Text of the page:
Film Studies: The mood of desire in movies was often palpable. I miss it

I'd guess from her obituary that it was in 1951 I cut the picture of Lili St Cyr out of - well, probably the News of the World. That was the year of her breakthrough. She got small movie spots after she had had the wit to be charged with indecent exposure during her bubble-bath act at Ciro's, a nightclub on Sunset Boulevard. She was artfully defended in court by Jerry Giesler, who asked Miss St Cyr (I read the name as "Miss Sincere") to repeat portions of her act. He then turned to the jury and enquired whether they had been emotionally ravished or indecently interfered with - or whether they hadn't had a swell time.

Don't be alarmed. Sex is my subject this Sunday, yet I would urge upon you the restraint my mother employed in those days. I had two fat scrapbooks, one of sportsmen, the other of movie pictures. The latter, as my mother sometimes observed, leaned towards the ladies: pictures of fully inflated women in varieties of night attire, underwear and what I supposed must be party dresses such as were unknown in south London. The ladies were reliably covered, but there was an air of imminent upheaval or defloration, of a wind to whip all garments away, leaving just the vulcanised smile above them that seemed to be saying, "There, now." Though, of course, "it" was neither there nor now.

The thrust of sex on the screen in those days was always as a coming attraction - the idea of desires that would, one day, be rewarded. If you see the 20th century as a short animated movie, then in the l950s all the guys in the dark were blowing their heads off trying to make ladies' clothes vanish. That wind took hold in the late 1960s, and it's steady now. Though women in the audience, maybe, are still blowing to get equal rights.

Sex, in American movies anyway, was Lana Turner appearing in The Postman Always Rings Twice in a dazzlingly white, radiantly new sun-suit, as if to say to John Garfield, "That shouldn't be so hard to remove, should it?" Thirty-five years later, in the remake, Jessica Lange hauled Jack Nicholson up on the table, slapped his hand into her crotch, and filled the soundtrack with orgasm.

Sex was From Here to Eternity - "the book they said couldn't be filmed". The captain's wife turned out to be Deborah Kerr (not Joan Crawford, the first casting) in a black swimsuit rolling in the Hawaiian surf with Burt Lancaster. In the book, her character strips off for him, revealing the livid scar that mars her body (a bungled abortion?), and asks him, "There, Sergeant, is that what you want?" So grim candour turned into the first splashy ad for getaway holidays - "Come to Hawaii, and you could come, too."

No one mined the tension in the 1950s more acutely than Alfred Hitchcock: he had always felt the pulse of voyeurism, and he knew the age was fit to bust from frustration (as well as ready for busts). So in To Catch a Thief, he had Grace Kelly suddenly kiss Cary Grant and then ask him at a picnic the next day whether he preferred "a leg or a breast". (Chicken, you see; she was fully coutured at the time.)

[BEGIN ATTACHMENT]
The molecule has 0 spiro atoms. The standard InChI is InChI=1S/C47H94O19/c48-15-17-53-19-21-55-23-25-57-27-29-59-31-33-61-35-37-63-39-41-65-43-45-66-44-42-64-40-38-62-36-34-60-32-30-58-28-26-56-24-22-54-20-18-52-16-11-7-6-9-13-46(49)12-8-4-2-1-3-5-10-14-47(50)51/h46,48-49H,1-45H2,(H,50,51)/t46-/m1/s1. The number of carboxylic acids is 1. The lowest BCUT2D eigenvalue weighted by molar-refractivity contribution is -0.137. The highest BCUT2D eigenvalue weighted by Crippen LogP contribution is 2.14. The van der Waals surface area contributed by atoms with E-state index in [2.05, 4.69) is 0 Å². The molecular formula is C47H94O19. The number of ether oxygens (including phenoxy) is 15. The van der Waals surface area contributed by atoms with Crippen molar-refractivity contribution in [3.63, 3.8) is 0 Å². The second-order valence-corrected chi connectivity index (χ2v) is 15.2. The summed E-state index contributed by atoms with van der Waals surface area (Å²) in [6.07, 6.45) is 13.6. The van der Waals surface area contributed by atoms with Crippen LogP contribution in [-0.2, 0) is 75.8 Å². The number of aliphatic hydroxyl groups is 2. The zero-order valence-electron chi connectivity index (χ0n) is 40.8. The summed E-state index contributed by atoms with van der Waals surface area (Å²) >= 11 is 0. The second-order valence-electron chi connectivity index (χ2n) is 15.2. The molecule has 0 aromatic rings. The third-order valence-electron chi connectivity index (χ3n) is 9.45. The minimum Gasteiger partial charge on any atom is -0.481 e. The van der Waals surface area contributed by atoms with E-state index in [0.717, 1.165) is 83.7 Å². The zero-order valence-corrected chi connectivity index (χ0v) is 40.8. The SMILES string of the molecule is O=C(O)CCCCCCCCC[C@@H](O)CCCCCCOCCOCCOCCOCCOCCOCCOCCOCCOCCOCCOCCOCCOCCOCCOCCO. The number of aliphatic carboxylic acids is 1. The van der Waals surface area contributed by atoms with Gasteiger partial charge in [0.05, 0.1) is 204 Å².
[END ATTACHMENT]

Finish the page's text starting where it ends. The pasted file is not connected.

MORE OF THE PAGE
In Vertigo, when Kim Novak regains consciousness after Jimmy Stewart has rescued her from the San Francisco bay, she realises she's naked under the blanket: that he has undressed her. And she has a furtive, feral look, like an animal that wonders if he saw its scar - or even its magic box. (This would help explain Vertigo.) And then in Psycho, you got to see Janet Leigh three times in her underwear - with never a cuttable nipple or an offending erogenous zone (how hateful prude-talk is), even in the shower scene - before some rising energy in us or Norman Bates lunged at her.

It was a foolish age, driven into daft spirals of metaphor and suggestion. But the mood of desire in movies was often palpable - and I miss it. Our mainstream movies are able, more or less, to hire in female nudity, and get it to perform (in fact, many actresses fight fierce battles to guard dignity and private places, yet still risk having "unofficial" candids turn up on the Net).

The mainstream is pious about not "getting into pornography" - and one result of that is that sexuality or sexual experience are as rare in movies as they ever were. It's just that now there's a lot of false advertising. But desire is gone. There was a time on screens when people looked at each other with the rapt, inward transport that shows on audience faces in the spilled light from the screen.

We can't go back. You wouldn't want to reinstate censorship. (Though that doesn't rule out the principle that art thrives on restrictions.) But then remember Laura, a movie in which you see a guy (Dana Andrews) falling in love with a bad painting of a woman he thinks is dead. Fascination is not a rational thing. The surrealists always felt that no medium reached so deep into the folly of desire as the movies. Hitchcock and Luis Bunuel (children of Catholic families and censorious societies) were geniuses who taught us to see the skin beneath the shift - in Vertigo and Belle de Jour. Lili St Cyr worked to the same law: "Don't touch," her image warned. "But be touched? There, now."